My pal (actually everybody’s pal but my special pal) Ann Handley decided not to use a funny quote with the word ‘Fuck’ in it for a presentation at Content Marketing World last year. I urged her to go for it, which, admittedly, may have tipped the scales against. Was she just being chicken or was she being sensitive to her audience of Ann-fans? On this, I should probably defer to someone with 1.8 fazillion twitter followers and two best-selling books. But instead I will waggle my elbows and shriek, “Bgaaaawk!!!”.
In my own public speaking, I find it very hard not to swear. Maybe it’s because I get nervous. (I’d prefer to believe it’s because I get passionate about what I’m saying – but I’m a notorious self-deceiver). I also swear too much in meetings. Even I wish I didn’t. (Before meetings with some clients, one of our account directors always says to me, “Whatever you do, don’t be yourself.“)
Horses for courses on this one:
In a recent blog post, Jason Miller, (LinkedIn’s head of content marketing and author of the excellent “Welcome to the Funnel“) asks, Is it OK to Drop the F-Bomb during a Keynote? Jason used a ‘bad word’ in a speech and got a negative review (among many positive ones). He makes the point that his style is not for everyone and he’s okay with that. (But then Jason wears a wristband that says ‘WWGSD?’ for “What Would Gene Simmons Do?” so do take that into account).
On the other hand, Scott Hanselman (“speaker, consultant, father, diabetic, and Microsoft employee”) is convinced that Profanity Doesn’t Work in conferences or in any business communication. (I’m not sure which role in his bio leads most directly to this conclusion but I’m guessing it’s “Microsoft employee”).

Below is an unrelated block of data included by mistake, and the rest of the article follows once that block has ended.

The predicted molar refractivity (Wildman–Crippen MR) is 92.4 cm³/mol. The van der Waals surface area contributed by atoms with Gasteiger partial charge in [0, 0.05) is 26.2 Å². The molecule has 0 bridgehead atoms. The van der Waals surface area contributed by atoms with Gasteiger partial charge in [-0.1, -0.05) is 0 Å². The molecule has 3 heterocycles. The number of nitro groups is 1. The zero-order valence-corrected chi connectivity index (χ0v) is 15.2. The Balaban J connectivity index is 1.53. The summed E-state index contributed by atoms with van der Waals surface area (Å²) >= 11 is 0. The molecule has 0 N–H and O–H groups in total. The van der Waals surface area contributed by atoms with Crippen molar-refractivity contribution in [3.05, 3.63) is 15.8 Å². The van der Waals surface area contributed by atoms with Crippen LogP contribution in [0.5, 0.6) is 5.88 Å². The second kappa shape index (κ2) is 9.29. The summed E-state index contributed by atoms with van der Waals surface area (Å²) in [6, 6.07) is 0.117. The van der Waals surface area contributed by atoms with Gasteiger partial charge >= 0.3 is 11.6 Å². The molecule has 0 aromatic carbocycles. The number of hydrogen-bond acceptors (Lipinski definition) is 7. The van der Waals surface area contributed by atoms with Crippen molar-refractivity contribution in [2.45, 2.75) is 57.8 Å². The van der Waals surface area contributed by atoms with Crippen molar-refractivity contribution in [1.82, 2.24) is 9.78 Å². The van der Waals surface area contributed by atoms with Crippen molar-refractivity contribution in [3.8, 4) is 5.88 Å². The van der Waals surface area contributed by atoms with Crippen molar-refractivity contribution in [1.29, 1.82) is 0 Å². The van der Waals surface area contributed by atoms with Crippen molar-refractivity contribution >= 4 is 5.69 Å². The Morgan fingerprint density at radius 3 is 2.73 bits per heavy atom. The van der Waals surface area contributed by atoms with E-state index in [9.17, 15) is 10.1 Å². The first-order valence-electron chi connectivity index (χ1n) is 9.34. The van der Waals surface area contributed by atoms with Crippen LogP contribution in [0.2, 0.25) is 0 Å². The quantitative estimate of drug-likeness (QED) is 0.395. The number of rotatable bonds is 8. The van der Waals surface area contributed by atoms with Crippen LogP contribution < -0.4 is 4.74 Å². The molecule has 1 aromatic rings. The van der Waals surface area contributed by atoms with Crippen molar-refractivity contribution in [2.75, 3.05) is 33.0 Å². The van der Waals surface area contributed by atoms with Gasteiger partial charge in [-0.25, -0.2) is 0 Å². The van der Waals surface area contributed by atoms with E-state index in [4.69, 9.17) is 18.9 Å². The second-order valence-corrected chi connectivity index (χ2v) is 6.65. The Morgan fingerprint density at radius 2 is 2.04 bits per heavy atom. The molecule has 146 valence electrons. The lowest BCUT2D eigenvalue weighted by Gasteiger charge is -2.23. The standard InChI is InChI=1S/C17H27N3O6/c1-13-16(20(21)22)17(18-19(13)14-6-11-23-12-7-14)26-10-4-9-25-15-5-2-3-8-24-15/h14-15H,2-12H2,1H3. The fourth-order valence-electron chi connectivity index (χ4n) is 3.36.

So should you swear in your public speaking? Only if it works and it feels right.
Alternatives for when you really want to swear but just can’t bring yourself to do it.
Some people just love the idea of swearing but can’t pull the trigger. These turn out to be resourceful people, because they’ve come up with lots of clever options:
F*ck and Sh*t are just a flat-out lame options for total p*ssies. I think Louis C.K. said something like, “If you want to put the word ‘fuck’ into somebody’s head, nothing beats the word ‘fuck’”. I’m with Mr C.K. on this.
(You may have noticed that I resorted to the asterisk dodge when using the C-word a few paragraphs earlier. But that’s because my wife insisted. I argued that using a word when discussing it is surely a legitimate use. She argued that it’s often used as a sexist slur and is never okay. Who do you think is right? (Hint: It’s usually her.)).
Bastardizations like ‘Effing’, ‘Freaking’ and ‘Frigging’ have the benefit of maintaining the meter and rhythm of the word they’re replacing. But they also make you sound like someone who needs to take a pee* but hasn’t got permission. Using these replacements bring too much attention to the whole thing. Might as well skip it. (His publisher made Norman Mailer replace ‘fucking’ with ‘fugging’ throughout his novel, The Naked and the Dead. How embarrassing is that? And how weird to try to read.)
(*’pee’, of course, is a euphemism for ‘piss’ and could therefore be included in the next alternative:)
F-bomb and c-word
See F*ck and Sh*t, above.
Rhymes and homophones
Ducking. Sugar. Fudge.
See F-bomb and c-word, above. These aren’t just euphemisms, they’re babyisms.
If you say, ‘Sugar!’ when you stub your toe, you are 96 times more likely than the general population to teach Sunday school and knit covers for toilet rolls. That’s fine. You gotta be you. But do NOT expect to get laid any time soon.
(Though I love, love, love K-mart’s “Ship My Pants!” commercial. It’s funny, of course, not because it swears but because it appears to swear. But even playing with the idea of swearing in a commercial for a major brand would have been unthinkable even a few years ago. The lesson: if Kmart can do this, anybody can do this).